Hypothèse 1 : parce qu'il sait que toute preuve expérimentale est probablement fausse (sans estimation correcte de son incertitude) jusqu'à preuve du contraire (sa reproductibilité)
There indeed seems to be an excess in the 2-4 GeV region. However, given the size of the error bars and of the systematic uncertainties, not to mention how badly we understand the astrophysical processes in the galactic center, one can safely say that there is nothing to be excited about for the moment.
It is well known that sigmas come in varieties: there or more significant 3 sigmas, less significant 3 sigmas, and astrophysical 3 sigmas.
Notice that different observations of the helium abundance are not quite consistent with each other, but that's normal in astrophysics; the rule of thumb is that 3 sigma uncertainty in astrophysics is equivalent to 2 sigma in conventional physics.
Although the natural reaction here is a resounding "are you kidding me", the claim is that the excess near 3.56 keV ... over the background model is very significant, at 4-5 astrophysical sigma. It is difficult to assign this excess to any known emission lines from usual atomic transitions. If the excess is interpreted as a signal of new physics, one compelling (though not unique) explanation is in terms of sterile neutrino dark matter. In that case, the measured energy and intensity of the line correspond to the the neutrino mass 7.1 keV and the mixing angle of order 5*10^-5, see the red star in the plot. This is allowed by other constraints and, by twiddling with the lepton asymmetry in the neutrino sector, consistent with the observed dark matter relic density.
Clearly, a lot could possibly go wrong with this kind of analysis. For one thing, the suspected dark matter line doesn't stand alone in the spectrum. The background mentioned above consists not only of continuous X-ray emission but also of monochromatic lines from known atomic transitions. Indeed, the 2-10 keV range where the search was performed is pooped with emission lines: the authors fit 28 separate lines to the observed spectrum before finding the unexpected residue at 3.56 keV. The results depend on whether these other emission lines are modeled properly. Moreover, the known Ar XVII dielectronic recombination line happens to be nearby at 3.62 keV. The significance of the signal decreases when the flux from that line is allowed to be larger than predicted by models. So this analysis needs to be confirmed by other groups and by more data before we can safely get excited.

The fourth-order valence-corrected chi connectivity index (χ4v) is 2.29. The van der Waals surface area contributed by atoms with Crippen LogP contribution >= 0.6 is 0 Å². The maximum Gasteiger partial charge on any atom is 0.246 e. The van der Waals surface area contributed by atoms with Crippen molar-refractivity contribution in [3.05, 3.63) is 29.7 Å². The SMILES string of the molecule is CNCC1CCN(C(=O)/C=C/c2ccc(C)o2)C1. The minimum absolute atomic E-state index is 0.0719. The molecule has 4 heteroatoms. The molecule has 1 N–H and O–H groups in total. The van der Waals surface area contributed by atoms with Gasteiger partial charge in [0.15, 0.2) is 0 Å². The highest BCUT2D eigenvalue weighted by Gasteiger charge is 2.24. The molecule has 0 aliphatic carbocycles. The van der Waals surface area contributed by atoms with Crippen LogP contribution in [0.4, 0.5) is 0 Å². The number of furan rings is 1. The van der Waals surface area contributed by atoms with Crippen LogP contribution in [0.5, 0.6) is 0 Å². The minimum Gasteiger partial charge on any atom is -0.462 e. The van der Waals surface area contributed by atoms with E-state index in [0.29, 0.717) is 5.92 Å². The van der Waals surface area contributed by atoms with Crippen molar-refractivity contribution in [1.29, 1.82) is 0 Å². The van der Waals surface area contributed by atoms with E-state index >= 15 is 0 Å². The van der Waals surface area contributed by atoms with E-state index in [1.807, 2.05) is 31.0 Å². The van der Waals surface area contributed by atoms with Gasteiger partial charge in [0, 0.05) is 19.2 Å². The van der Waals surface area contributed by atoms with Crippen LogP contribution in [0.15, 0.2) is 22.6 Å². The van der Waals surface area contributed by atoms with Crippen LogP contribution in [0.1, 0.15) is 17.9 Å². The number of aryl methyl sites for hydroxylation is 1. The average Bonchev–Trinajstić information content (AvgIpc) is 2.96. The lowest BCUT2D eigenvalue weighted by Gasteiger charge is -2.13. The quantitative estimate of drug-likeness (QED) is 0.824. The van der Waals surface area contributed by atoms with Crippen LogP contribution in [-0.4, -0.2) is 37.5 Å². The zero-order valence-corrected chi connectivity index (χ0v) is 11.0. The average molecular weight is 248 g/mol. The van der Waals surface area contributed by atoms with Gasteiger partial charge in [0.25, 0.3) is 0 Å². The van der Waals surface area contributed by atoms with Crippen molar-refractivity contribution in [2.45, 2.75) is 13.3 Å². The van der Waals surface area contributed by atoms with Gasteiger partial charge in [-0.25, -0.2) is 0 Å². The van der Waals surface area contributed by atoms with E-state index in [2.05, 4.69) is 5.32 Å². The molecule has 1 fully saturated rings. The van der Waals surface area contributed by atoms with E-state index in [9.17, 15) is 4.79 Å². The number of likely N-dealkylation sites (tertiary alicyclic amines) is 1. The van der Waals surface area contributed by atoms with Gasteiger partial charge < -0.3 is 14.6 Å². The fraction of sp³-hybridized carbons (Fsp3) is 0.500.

Hypothèse 2 : Parce qu'il est un peu las de ne pas trouver dans son laboratoire la nouvelle physique (que les autres voient déjà dans leur observatoire)
There is no evidence of new physics from accelerator experiments (except, perhaps, for the 3-3.5 σ discrepancy of the muon (g-2) 7a, 7b, 8)). Most of the experimental evidence for new physics comes from the sky like for Dark Energy, Dark Matter, baryogenesis and also neutrino oscillations (that were first observed in solar and atmospheric neutrinos). One expected new physics at the electroweak scale based on a ”natural” solution of the hierarchy problem 4). The absence so far of new physics signals casts doubts on the relevance of our concept of naturalness.
(Submitted on 8 Jul 2014 (v1), last revised 17 Jul 2014 (this version, v2))